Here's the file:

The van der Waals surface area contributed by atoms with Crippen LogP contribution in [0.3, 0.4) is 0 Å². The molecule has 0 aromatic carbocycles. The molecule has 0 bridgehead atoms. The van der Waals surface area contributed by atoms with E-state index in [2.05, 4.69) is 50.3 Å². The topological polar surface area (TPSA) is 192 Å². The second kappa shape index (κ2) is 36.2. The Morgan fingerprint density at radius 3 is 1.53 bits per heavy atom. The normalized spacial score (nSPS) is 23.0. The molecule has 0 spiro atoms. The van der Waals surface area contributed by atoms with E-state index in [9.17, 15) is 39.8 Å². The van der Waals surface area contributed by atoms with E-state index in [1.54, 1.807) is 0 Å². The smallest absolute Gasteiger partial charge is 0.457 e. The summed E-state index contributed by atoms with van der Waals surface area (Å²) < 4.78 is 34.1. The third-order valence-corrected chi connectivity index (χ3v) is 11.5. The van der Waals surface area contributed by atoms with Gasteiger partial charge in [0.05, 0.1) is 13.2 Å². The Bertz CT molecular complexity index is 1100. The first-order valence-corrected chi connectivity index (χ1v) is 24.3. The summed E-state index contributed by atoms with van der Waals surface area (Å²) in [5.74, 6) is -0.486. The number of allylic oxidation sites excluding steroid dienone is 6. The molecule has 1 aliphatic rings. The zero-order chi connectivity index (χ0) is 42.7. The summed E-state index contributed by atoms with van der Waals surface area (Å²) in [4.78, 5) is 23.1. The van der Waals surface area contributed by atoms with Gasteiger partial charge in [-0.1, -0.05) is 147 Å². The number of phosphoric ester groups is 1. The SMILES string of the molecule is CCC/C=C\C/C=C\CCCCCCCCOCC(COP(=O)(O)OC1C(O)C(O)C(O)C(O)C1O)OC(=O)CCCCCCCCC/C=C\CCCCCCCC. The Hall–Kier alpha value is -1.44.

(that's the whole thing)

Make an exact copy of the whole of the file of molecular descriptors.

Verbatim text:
The van der Waals surface area contributed by atoms with Crippen LogP contribution in [0.3, 0.4) is 0 Å². The molecule has 0 aromatic carbocycles. The molecule has 0 bridgehead atoms. The van der Waals surface area contributed by atoms with E-state index in [2.05, 4.69) is 50.3 Å². The topological polar surface area (TPSA) is 192 Å². The second kappa shape index (κ2) is 36.2. The Morgan fingerprint density at radius 3 is 1.53 bits per heavy atom. The normalized spacial score (nSPS) is 23.0. The molecule has 0 spiro atoms. The van der Waals surface area contributed by atoms with E-state index in [9.17, 15) is 39.8 Å². The van der Waals surface area contributed by atoms with E-state index in [1.54, 1.807) is 0 Å². The smallest absolute Gasteiger partial charge is 0.457 e. The summed E-state index contributed by atoms with van der Waals surface area (Å²) < 4.78 is 34.1. The third-order valence-corrected chi connectivity index (χ3v) is 11.5. The van der Waals surface area contributed by atoms with Gasteiger partial charge in [0.05, 0.1) is 13.2 Å². The Bertz CT molecular complexity index is 1100. The first-order valence-corrected chi connectivity index (χ1v) is 24.3. The summed E-state index contributed by atoms with van der Waals surface area (Å²) in [5.74, 6) is -0.486. The number of allylic oxidation sites excluding steroid dienone is 6. The molecule has 1 aliphatic rings. The zero-order chi connectivity index (χ0) is 42.7. The summed E-state index contributed by atoms with van der Waals surface area (Å²) in [4.78, 5) is 23.1. The van der Waals surface area contributed by atoms with Gasteiger partial charge in [-0.1, -0.05) is 147 Å². The number of phosphoric ester groups is 1. The SMILES string of the molecule is CCC/C=C\C/C=C\CCCCCCCCOCC(COP(=O)(O)OC1C(O)C(O)C(O)C(O)C1O)OC(=O)CCCCCCCCC/C=C\CCCCCCCC. The Hall–Kier alpha value is -1.44.